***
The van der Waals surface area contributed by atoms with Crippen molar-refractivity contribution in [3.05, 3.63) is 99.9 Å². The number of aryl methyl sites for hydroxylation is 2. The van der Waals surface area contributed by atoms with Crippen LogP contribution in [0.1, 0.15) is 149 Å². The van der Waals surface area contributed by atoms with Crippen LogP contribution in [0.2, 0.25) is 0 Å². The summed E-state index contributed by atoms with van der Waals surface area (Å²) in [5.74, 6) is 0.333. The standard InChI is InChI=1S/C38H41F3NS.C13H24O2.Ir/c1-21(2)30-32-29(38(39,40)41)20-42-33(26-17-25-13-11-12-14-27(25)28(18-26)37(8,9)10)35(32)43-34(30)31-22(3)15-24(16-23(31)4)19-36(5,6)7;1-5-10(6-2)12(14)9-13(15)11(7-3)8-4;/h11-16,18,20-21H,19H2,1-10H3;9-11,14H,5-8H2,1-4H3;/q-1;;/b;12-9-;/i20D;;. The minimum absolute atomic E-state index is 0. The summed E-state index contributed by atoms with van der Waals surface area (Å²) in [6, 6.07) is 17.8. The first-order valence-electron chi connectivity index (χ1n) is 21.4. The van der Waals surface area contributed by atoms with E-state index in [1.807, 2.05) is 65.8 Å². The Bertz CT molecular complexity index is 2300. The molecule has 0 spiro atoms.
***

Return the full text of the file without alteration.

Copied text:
The van der Waals surface area contributed by atoms with Crippen molar-refractivity contribution in [3.05, 3.63) is 99.9 Å². The number of aryl methyl sites for hydroxylation is 2. The van der Waals surface area contributed by atoms with Crippen LogP contribution in [0.1, 0.15) is 149 Å². The van der Waals surface area contributed by atoms with Crippen LogP contribution in [0.2, 0.25) is 0 Å². The summed E-state index contributed by atoms with van der Waals surface area (Å²) in [5.74, 6) is 0.333. The standard InChI is InChI=1S/C38H41F3NS.C13H24O2.Ir/c1-21(2)30-32-29(38(39,40)41)20-42-33(26-17-25-13-11-12-14-27(25)28(18-26)37(8,9)10)35(32)43-34(30)31-22(3)15-24(16-23(31)4)19-36(5,6)7;1-5-10(6-2)12(14)9-13(15)11(7-3)8-4;/h11-16,18,20-21H,19H2,1-10H3;9-11,14H,5-8H2,1-4H3;/q-1;;/b;12-9-;/i20D;;. The minimum absolute atomic E-state index is 0. The summed E-state index contributed by atoms with van der Waals surface area (Å²) in [6, 6.07) is 17.8. The first-order valence-electron chi connectivity index (χ1n) is 21.4. The van der Waals surface area contributed by atoms with E-state index in [1.807, 2.05) is 65.8 Å². The Bertz CT molecular complexity index is 2300. The molecule has 0 spiro atoms.